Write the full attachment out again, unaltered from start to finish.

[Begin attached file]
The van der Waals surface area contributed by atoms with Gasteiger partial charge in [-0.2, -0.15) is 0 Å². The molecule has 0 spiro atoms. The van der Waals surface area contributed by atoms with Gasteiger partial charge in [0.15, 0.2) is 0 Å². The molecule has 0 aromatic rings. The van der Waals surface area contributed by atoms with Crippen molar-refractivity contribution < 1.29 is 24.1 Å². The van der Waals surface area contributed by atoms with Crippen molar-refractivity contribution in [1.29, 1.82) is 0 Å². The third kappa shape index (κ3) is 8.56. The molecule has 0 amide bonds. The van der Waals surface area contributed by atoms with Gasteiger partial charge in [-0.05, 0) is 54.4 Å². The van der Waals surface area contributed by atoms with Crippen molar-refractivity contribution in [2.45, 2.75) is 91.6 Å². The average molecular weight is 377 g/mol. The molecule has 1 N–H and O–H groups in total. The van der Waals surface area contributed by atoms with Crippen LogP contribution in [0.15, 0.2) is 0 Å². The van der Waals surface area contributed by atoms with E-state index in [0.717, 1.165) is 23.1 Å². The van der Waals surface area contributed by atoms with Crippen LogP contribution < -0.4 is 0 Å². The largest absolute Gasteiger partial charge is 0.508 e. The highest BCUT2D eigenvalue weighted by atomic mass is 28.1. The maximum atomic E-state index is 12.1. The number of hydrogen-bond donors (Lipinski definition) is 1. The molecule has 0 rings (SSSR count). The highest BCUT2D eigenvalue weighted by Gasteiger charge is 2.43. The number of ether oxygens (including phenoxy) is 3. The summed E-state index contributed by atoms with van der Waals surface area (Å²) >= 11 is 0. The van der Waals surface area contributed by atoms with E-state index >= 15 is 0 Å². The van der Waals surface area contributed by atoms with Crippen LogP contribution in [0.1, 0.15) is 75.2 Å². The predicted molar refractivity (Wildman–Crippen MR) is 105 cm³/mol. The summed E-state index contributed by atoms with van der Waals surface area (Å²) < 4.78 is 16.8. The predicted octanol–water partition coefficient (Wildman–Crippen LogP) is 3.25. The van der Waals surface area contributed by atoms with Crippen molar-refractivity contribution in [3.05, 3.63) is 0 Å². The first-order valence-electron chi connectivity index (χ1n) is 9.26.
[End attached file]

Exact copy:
The van der Waals surface area contributed by atoms with Gasteiger partial charge in [-0.2, -0.15) is 0 Å². The molecule has 0 spiro atoms. The van der Waals surface area contributed by atoms with Gasteiger partial charge in [0.15, 0.2) is 0 Å². The molecule has 0 aromatic rings. The van der Waals surface area contributed by atoms with Crippen molar-refractivity contribution < 1.29 is 24.1 Å². The van der Waals surface area contributed by atoms with Crippen molar-refractivity contribution in [1.29, 1.82) is 0 Å². The third kappa shape index (κ3) is 8.56. The molecule has 0 amide bonds. The van der Waals surface area contributed by atoms with Gasteiger partial charge in [-0.05, 0) is 54.4 Å². The van der Waals surface area contributed by atoms with Crippen molar-refractivity contribution in [2.45, 2.75) is 91.6 Å². The average molecular weight is 377 g/mol. The molecule has 1 N–H and O–H groups in total. The van der Waals surface area contributed by atoms with Crippen LogP contribution in [0.15, 0.2) is 0 Å². The van der Waals surface area contributed by atoms with E-state index in [0.717, 1.165) is 23.1 Å². The van der Waals surface area contributed by atoms with Crippen LogP contribution < -0.4 is 0 Å². The largest absolute Gasteiger partial charge is 0.508 e. The highest BCUT2D eigenvalue weighted by atomic mass is 28.1. The maximum atomic E-state index is 12.1. The number of hydrogen-bond donors (Lipinski definition) is 1. The molecule has 0 rings (SSSR count). The highest BCUT2D eigenvalue weighted by Gasteiger charge is 2.43. The number of ether oxygens (including phenoxy) is 3. The summed E-state index contributed by atoms with van der Waals surface area (Å²) >= 11 is 0. The van der Waals surface area contributed by atoms with E-state index >= 15 is 0 Å². The van der Waals surface area contributed by atoms with Crippen LogP contribution in [0.1, 0.15) is 75.2 Å². The predicted molar refractivity (Wildman–Crippen MR) is 105 cm³/mol. The summed E-state index contributed by atoms with van der Waals surface area (Å²) < 4.78 is 16.8. The predicted octanol–water partition coefficient (Wildman–Crippen LogP) is 3.25. The van der Waals surface area contributed by atoms with Crippen molar-refractivity contribution in [3.05, 3.63) is 0 Å². The first-order valence-electron chi connectivity index (χ1n) is 9.26.